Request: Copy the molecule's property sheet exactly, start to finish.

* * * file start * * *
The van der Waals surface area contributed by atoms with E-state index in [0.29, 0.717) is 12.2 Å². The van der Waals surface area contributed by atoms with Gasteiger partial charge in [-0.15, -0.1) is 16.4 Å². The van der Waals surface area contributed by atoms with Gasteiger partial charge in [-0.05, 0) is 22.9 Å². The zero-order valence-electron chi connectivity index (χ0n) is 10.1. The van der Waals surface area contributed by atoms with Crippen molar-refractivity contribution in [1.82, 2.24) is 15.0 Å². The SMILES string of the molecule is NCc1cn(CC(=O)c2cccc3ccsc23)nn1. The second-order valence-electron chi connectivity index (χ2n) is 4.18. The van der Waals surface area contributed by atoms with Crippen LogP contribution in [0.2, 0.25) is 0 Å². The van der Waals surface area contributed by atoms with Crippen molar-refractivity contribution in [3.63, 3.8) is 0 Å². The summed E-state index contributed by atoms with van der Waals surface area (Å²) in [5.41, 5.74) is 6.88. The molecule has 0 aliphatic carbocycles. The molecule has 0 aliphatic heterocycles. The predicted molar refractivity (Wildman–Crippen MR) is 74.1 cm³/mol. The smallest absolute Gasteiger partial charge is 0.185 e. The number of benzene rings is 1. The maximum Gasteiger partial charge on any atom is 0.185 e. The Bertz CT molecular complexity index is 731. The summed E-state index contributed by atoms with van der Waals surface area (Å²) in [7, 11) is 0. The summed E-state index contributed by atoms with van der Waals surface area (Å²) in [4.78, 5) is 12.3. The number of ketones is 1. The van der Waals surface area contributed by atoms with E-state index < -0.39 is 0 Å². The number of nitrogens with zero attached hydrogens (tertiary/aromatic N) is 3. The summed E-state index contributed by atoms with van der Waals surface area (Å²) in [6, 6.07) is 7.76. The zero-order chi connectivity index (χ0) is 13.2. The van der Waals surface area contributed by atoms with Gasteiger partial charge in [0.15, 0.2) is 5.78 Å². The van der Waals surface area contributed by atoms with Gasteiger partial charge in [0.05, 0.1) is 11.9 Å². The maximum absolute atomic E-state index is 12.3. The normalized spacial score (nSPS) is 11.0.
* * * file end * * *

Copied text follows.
The van der Waals surface area contributed by atoms with E-state index in [0.29, 0.717) is 12.2 Å². The van der Waals surface area contributed by atoms with Gasteiger partial charge in [-0.15, -0.1) is 16.4 Å². The van der Waals surface area contributed by atoms with Gasteiger partial charge in [-0.05, 0) is 22.9 Å². The zero-order valence-electron chi connectivity index (χ0n) is 10.1. The van der Waals surface area contributed by atoms with Crippen molar-refractivity contribution in [1.82, 2.24) is 15.0 Å². The SMILES string of the molecule is NCc1cn(CC(=O)c2cccc3ccsc23)nn1. The second-order valence-electron chi connectivity index (χ2n) is 4.18. The van der Waals surface area contributed by atoms with Crippen LogP contribution in [0.2, 0.25) is 0 Å². The van der Waals surface area contributed by atoms with Crippen molar-refractivity contribution in [3.63, 3.8) is 0 Å². The summed E-state index contributed by atoms with van der Waals surface area (Å²) in [5.41, 5.74) is 6.88. The molecule has 0 aliphatic carbocycles. The molecule has 0 aliphatic heterocycles. The predicted molar refractivity (Wildman–Crippen MR) is 74.1 cm³/mol. The smallest absolute Gasteiger partial charge is 0.185 e. The number of benzene rings is 1. The maximum Gasteiger partial charge on any atom is 0.185 e. The Bertz CT molecular complexity index is 731. The summed E-state index contributed by atoms with van der Waals surface area (Å²) in [7, 11) is 0. The summed E-state index contributed by atoms with van der Waals surface area (Å²) in [4.78, 5) is 12.3. The number of ketones is 1. The van der Waals surface area contributed by atoms with E-state index < -0.39 is 0 Å². The number of nitrogens with zero attached hydrogens (tertiary/aromatic N) is 3. The summed E-state index contributed by atoms with van der Waals surface area (Å²) in [6, 6.07) is 7.76. The zero-order chi connectivity index (χ0) is 13.2. The van der Waals surface area contributed by atoms with Gasteiger partial charge in [0.15, 0.2) is 5.78 Å². The van der Waals surface area contributed by atoms with Gasteiger partial charge in [0.05, 0.1) is 11.9 Å². The maximum absolute atomic E-state index is 12.3. The normalized spacial score (nSPS) is 11.0.